It had to happen sooner or later. Since traditional sports are reluctant to accept athletes with prosthetic augmentation, the ground is fertile and the time is ripe for the debut of the Cybathlon, described by its promoters as “a championship for racing pilots with disabilities (i.e., parathletes) who are using advanced assistive devices including robotic technologies.”
The inaugural event will be held 2016 in Zürich, Switzerland, in the Kolping Arena.
Similar to other forms of technology-based competition such as auto and sailboat racing, the event will feature competitions in various classes, such as powered knee prostheses, wearable arm prostheses, powered exoskeletons, powered wheelchairs, electrically stimulated muscles and novel brain-computer interfaces.
The planned events will include:
- Brain Computer Interface Race
- Functional Electrical Stimulation Bike Race
- Powered Leg Prosthetics Race
- Powered Exoskeleton Race
- Powered Wheelchair Race
- Powered Arm Prosthetics Race
One novel twist is that there will be two medals for each event – one for the pilot diving the device, the other for the maker of the assistive technology. The devices can be either commercially available prosthetics or one-off prototypes straight out of a research lab. While the event is still in the planning stages, we might suggest a segmentation in at least some of the events, dividing commercially available devices from research lab prototypes.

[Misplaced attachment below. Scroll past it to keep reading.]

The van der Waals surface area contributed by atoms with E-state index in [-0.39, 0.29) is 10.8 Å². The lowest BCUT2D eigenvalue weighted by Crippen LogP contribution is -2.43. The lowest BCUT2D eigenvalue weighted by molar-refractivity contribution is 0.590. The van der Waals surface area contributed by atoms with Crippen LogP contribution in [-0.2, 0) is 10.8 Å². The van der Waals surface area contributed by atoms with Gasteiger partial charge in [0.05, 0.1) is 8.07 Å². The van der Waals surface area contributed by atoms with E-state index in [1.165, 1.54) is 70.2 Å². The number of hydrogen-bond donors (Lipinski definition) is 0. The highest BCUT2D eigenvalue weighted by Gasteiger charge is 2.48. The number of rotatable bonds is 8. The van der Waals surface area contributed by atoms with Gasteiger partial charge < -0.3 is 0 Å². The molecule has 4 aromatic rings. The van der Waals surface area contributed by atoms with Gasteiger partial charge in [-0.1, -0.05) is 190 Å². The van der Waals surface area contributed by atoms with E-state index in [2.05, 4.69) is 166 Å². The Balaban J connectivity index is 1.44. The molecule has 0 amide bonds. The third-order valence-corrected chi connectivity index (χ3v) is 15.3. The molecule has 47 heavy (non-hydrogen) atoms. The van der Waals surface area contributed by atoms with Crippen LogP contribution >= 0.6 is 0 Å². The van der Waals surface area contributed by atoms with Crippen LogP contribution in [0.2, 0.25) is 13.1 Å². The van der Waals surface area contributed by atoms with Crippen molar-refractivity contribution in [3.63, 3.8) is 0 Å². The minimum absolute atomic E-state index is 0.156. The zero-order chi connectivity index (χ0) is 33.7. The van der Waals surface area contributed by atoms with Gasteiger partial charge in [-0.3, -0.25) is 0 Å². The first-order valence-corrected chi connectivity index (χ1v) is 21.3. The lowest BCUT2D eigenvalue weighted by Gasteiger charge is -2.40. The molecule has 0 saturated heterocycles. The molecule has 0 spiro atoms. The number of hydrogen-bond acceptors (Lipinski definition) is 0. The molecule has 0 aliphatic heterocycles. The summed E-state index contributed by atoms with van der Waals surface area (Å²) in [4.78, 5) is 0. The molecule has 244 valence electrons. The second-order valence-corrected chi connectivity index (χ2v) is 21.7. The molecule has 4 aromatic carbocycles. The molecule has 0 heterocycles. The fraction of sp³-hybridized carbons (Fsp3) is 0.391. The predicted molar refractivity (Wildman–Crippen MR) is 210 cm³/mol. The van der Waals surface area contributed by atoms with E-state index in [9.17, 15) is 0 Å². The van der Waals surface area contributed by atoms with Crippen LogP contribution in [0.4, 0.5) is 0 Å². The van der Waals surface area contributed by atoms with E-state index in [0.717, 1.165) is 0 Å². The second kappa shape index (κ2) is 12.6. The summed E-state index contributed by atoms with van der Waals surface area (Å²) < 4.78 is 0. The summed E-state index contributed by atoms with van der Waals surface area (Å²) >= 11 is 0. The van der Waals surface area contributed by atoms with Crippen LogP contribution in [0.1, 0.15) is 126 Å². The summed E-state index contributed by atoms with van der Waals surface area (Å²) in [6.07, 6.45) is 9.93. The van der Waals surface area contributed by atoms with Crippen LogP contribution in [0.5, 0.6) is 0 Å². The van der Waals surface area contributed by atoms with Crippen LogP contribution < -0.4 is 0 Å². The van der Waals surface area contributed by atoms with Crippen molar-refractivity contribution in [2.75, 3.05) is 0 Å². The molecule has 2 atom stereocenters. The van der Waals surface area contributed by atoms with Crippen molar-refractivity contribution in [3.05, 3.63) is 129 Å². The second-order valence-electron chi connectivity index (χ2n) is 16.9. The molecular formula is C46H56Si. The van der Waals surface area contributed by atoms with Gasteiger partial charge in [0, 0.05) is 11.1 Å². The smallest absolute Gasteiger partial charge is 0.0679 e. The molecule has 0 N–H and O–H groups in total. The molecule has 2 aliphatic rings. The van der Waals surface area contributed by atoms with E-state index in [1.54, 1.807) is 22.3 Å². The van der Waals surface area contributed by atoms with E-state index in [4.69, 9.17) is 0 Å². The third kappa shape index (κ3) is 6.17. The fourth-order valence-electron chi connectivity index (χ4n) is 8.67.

One can see how this could catch the imaginations of researchers and lead to the formation of teams to develop the best and most capable devices. Just as it happened in auto racing, developers' and manufacturers' desires to prove their technologies could lead to advancements in the state of the art that benefit everyone, not just those with disabilities.
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The event is being organized by the University of Switzerland’s Robert Riener in conjunction with the Swiss National Competence Center of Research in Robotics (NCCR Robotics).”
“The main goal of the Cybathlon,” the Cybathlon website avers, “is to provide a platform for the development of novel assistive technologies that are useful for daily life. Through the organization of the Cybathlon we want to help [in] removing barriers between the public, people with disabilities and science.”Stephen Levy is a contributor to Qmed and MPMN.